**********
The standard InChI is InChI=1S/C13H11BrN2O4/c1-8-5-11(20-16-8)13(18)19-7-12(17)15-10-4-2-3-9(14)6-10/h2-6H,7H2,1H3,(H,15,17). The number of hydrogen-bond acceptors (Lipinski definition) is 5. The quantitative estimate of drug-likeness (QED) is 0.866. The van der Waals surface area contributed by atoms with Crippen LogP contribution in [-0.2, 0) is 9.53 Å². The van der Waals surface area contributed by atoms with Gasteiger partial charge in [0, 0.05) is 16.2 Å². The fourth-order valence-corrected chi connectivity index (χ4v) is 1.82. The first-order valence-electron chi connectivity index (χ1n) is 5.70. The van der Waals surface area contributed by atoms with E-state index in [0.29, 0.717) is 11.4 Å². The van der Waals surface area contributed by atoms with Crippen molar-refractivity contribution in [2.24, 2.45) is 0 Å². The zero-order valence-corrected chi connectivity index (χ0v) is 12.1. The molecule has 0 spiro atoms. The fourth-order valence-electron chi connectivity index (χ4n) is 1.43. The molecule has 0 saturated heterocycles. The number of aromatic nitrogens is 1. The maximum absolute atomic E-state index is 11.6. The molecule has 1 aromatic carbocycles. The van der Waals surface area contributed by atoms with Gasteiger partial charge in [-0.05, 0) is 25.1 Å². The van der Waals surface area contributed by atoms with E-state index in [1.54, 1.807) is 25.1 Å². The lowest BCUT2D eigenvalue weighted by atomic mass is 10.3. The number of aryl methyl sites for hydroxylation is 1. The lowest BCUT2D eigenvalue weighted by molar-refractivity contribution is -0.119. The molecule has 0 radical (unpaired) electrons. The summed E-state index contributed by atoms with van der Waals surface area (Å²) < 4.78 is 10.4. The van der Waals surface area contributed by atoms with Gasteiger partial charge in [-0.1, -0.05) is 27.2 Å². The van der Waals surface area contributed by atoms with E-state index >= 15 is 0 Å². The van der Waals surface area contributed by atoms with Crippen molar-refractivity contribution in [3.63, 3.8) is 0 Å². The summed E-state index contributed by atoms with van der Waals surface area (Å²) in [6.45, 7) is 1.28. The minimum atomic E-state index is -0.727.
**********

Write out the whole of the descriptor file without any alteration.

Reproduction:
The standard InChI is InChI=1S/C13H11BrN2O4/c1-8-5-11(20-16-8)13(18)19-7-12(17)15-10-4-2-3-9(14)6-10/h2-6H,7H2,1H3,(H,15,17). The number of hydrogen-bond acceptors (Lipinski definition) is 5. The quantitative estimate of drug-likeness (QED) is 0.866. The van der Waals surface area contributed by atoms with Crippen LogP contribution in [-0.2, 0) is 9.53 Å². The van der Waals surface area contributed by atoms with Gasteiger partial charge in [0, 0.05) is 16.2 Å². The fourth-order valence-corrected chi connectivity index (χ4v) is 1.82. The first-order valence-electron chi connectivity index (χ1n) is 5.70. The van der Waals surface area contributed by atoms with E-state index in [0.29, 0.717) is 11.4 Å². The van der Waals surface area contributed by atoms with Crippen molar-refractivity contribution in [2.24, 2.45) is 0 Å². The zero-order valence-corrected chi connectivity index (χ0v) is 12.1. The molecule has 0 spiro atoms. The fourth-order valence-electron chi connectivity index (χ4n) is 1.43. The molecule has 0 saturated heterocycles. The number of aromatic nitrogens is 1. The maximum absolute atomic E-state index is 11.6. The molecule has 1 aromatic carbocycles. The van der Waals surface area contributed by atoms with Gasteiger partial charge in [-0.05, 0) is 25.1 Å². The van der Waals surface area contributed by atoms with E-state index in [1.54, 1.807) is 25.1 Å². The lowest BCUT2D eigenvalue weighted by atomic mass is 10.3. The number of aryl methyl sites for hydroxylation is 1. The lowest BCUT2D eigenvalue weighted by molar-refractivity contribution is -0.119. The molecule has 0 radical (unpaired) electrons. The summed E-state index contributed by atoms with van der Waals surface area (Å²) < 4.78 is 10.4. The van der Waals surface area contributed by atoms with Gasteiger partial charge in [-0.1, -0.05) is 27.2 Å². The van der Waals surface area contributed by atoms with E-state index >= 15 is 0 Å². The van der Waals surface area contributed by atoms with Crippen molar-refractivity contribution in [3.63, 3.8) is 0 Å². The summed E-state index contributed by atoms with van der Waals surface area (Å²) in [6.45, 7) is 1.28. The minimum atomic E-state index is -0.727.